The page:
have long held special cultural significance in Thailand, as symbols of both
the royal family and Buddhism. Yet, for Kham, Korhn is no mere pachyderm. He is
his spiritual brother. There is no better way to stress him out than kidnapping
Korhn. For some strange reason, a shadowy MMA cabal does exactly that—again—in Prachya
Pinkaew’s The Protector 2 (trailer here), which opens this
Friday in New York.
afternoon, an elephant dealer’s sketchy lackeys drop by, offering what they
consider a ridiculously generous price for Korhn. Naturally, after telling them
off, Kham pops down to the market, leaving his elephant home alone. Seriously, that
practically constitutes negligence. Launching a frontal on assault on the
elephant fence’s villa, Kham finds old Boss Suchart already dead and his
purloined elephant nowhere to be found. Not only has he obligingly stepped into
the frame-job, Suchart’s martial arts proficient, sailor suit wearing nieces
are quite upset with him.
Kham will try to forge an alliance with the not-really-twins to bring down the
man responsible for both their woes. That would be LC, the leader of a gun-running
martial arts cult. Supposedly, he wants Kham to be his new #1 fighter, but we
know from the daft in media res opener, there is a larger scheme afoot.
At least it all involves a series of massive throw-downs with the almost super
human #2. LC’s loyal lover, #20, is no slouch either. As long as people are
fighting, P2 works like a charm.
However, there are some ridiculously overtop action sequences involving a motorcycle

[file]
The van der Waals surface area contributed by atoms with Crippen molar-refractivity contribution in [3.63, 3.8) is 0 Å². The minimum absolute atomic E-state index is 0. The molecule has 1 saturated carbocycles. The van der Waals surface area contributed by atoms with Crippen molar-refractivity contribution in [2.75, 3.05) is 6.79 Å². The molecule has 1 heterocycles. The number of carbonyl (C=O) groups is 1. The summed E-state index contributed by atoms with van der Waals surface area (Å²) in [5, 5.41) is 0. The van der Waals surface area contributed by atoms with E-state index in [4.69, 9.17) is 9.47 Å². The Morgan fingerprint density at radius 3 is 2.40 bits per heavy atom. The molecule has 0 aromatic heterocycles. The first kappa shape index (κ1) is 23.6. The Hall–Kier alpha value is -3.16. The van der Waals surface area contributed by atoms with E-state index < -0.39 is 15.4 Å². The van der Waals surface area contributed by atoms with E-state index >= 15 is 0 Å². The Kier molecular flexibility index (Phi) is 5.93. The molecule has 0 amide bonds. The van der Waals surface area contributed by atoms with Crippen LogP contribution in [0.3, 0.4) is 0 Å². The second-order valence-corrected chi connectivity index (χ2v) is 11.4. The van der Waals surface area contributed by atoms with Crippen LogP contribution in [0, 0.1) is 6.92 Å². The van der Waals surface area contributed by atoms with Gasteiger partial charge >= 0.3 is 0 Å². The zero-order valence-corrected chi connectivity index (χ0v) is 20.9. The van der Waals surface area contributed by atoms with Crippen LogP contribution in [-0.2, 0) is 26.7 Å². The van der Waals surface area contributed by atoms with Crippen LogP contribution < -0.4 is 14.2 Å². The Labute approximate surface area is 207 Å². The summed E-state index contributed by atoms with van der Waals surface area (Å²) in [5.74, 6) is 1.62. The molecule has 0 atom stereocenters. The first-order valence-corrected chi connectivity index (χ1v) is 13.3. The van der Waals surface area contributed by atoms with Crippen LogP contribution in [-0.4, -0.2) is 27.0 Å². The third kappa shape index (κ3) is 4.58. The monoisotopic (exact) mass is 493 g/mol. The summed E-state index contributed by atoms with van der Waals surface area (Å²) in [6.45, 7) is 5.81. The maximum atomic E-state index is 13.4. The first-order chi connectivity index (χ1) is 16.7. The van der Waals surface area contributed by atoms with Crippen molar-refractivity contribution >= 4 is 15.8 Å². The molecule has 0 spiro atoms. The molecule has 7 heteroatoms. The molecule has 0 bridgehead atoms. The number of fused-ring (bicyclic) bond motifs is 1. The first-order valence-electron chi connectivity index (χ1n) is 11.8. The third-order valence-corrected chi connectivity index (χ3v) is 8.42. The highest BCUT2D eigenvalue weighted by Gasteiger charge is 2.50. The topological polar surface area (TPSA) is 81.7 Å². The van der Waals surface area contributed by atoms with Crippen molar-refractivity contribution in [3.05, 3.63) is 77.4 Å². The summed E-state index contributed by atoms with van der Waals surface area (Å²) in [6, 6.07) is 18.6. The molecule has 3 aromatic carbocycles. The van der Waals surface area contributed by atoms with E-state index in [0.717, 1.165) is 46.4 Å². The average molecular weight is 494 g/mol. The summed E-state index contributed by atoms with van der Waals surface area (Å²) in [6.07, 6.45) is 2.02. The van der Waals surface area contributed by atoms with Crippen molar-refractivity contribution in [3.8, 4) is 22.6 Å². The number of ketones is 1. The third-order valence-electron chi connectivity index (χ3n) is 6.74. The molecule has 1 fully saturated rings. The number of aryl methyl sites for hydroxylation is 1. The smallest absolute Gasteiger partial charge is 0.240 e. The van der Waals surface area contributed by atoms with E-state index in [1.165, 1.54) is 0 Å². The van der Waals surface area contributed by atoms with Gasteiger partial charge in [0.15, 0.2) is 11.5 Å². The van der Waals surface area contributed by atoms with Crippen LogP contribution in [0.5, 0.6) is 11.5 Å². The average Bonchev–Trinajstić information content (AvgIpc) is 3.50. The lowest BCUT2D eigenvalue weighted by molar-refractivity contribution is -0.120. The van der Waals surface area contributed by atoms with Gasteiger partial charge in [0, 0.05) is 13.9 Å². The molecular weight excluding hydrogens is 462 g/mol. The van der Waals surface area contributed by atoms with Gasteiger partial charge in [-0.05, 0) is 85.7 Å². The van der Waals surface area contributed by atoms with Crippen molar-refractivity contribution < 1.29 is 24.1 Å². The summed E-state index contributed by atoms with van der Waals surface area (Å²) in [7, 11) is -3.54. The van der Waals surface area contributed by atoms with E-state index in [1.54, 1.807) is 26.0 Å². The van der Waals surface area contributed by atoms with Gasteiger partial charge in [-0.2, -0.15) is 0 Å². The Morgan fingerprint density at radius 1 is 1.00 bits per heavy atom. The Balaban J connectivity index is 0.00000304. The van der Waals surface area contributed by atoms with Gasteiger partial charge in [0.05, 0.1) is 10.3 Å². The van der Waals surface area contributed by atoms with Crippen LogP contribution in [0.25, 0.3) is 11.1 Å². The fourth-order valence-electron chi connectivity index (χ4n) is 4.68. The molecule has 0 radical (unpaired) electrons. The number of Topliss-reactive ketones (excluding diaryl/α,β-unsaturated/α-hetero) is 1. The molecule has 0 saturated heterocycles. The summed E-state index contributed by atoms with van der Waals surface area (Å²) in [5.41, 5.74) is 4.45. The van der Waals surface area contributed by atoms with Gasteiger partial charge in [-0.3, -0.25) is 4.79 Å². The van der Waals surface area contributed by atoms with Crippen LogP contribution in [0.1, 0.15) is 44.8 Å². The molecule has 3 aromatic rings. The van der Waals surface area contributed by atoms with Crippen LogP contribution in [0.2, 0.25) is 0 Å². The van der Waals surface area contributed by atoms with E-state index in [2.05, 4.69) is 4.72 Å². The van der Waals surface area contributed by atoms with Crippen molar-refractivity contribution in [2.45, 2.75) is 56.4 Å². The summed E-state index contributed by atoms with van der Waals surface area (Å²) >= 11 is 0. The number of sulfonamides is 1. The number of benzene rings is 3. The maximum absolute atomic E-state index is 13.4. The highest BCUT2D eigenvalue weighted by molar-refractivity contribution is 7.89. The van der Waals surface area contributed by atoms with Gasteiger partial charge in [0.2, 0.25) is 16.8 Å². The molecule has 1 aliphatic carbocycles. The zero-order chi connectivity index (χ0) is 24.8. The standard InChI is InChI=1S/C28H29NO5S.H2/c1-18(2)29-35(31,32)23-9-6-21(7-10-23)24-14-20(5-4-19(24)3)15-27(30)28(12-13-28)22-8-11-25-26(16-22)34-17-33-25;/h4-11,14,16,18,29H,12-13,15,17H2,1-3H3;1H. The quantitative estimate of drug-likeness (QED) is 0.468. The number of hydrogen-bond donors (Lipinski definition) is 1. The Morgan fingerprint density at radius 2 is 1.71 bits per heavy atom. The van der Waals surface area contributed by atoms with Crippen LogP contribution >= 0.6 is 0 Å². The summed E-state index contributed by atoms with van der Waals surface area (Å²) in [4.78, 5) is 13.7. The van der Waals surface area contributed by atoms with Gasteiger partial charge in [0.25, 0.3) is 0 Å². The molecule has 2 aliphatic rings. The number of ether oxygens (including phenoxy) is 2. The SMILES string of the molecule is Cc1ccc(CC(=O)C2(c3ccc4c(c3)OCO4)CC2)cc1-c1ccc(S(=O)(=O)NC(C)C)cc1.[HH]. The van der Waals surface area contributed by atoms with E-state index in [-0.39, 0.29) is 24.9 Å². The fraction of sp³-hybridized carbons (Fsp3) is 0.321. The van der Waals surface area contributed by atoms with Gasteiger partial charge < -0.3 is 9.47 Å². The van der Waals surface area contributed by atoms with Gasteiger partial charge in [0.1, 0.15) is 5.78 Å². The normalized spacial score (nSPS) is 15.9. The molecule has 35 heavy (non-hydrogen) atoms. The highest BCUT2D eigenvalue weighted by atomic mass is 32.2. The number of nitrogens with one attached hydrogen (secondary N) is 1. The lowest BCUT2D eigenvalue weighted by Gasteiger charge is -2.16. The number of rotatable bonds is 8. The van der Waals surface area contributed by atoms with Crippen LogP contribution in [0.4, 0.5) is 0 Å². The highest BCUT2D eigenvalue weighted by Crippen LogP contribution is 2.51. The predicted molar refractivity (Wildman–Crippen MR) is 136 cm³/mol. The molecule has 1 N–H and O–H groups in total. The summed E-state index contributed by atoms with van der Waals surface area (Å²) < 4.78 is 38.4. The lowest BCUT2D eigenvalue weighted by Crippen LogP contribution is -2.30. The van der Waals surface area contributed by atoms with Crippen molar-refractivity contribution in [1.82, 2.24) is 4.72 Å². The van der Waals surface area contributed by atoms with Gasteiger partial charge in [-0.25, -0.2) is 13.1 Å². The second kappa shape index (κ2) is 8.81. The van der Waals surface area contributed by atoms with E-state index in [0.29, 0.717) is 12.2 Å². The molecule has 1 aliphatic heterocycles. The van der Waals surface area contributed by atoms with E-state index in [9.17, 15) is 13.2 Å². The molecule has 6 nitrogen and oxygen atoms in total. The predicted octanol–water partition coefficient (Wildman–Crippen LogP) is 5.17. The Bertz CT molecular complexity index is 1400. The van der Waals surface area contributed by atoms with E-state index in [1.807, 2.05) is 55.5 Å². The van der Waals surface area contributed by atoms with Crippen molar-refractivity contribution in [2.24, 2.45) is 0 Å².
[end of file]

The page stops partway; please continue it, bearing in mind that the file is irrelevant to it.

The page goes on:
gang clearly intended for 3D that blatantly suffer from an unforgiving 2D
case you forgot, the original Protector featured
the awesome long take tracking Kham fighting his way up a spiral
Guggenheim-like vice den. His successive face-offs with #2 almost rank at that
level, but collectively they last considerably longer. While Tony Jaa is just
kind of okay when it comes to the conventional drama, his fight scenes, choreographed
with Panna Rittikrai are spectacular, as is #20’s wardrobe, rocked by Ratha
Phongam, who was just about the only watchable part of Only God Forgives.
the nieces, Chocolate’s JeeJa Yanin
Wismitanan and Teerada Kittisiriprasert also show off some pretty amazing
synchronized moves. However, despite all
the scenery RZA chews as LC, Marresse Crump upstages his villainy as the
lethally cool #2 (an absolute force of nature worlds away from Robert Wagner’s
#2 in the Austin Powers franchise).
There are times when both P2 and its hero are pretty dumb. Fortunately, the film is only
really about two things: kicking butt and kicking more butt. Pure escapist
meathead fun, The Protector 2 is recommended
for fans of Jaa, Wismitanan, and Muay Thai films in general when it opens this
Friday (5/2) in New York at the Cinema Village.
Labels: JeeJa Yanin Wismitanan, Martial arts cinema, RZA, Sequels, Thai Film, Tony Jaa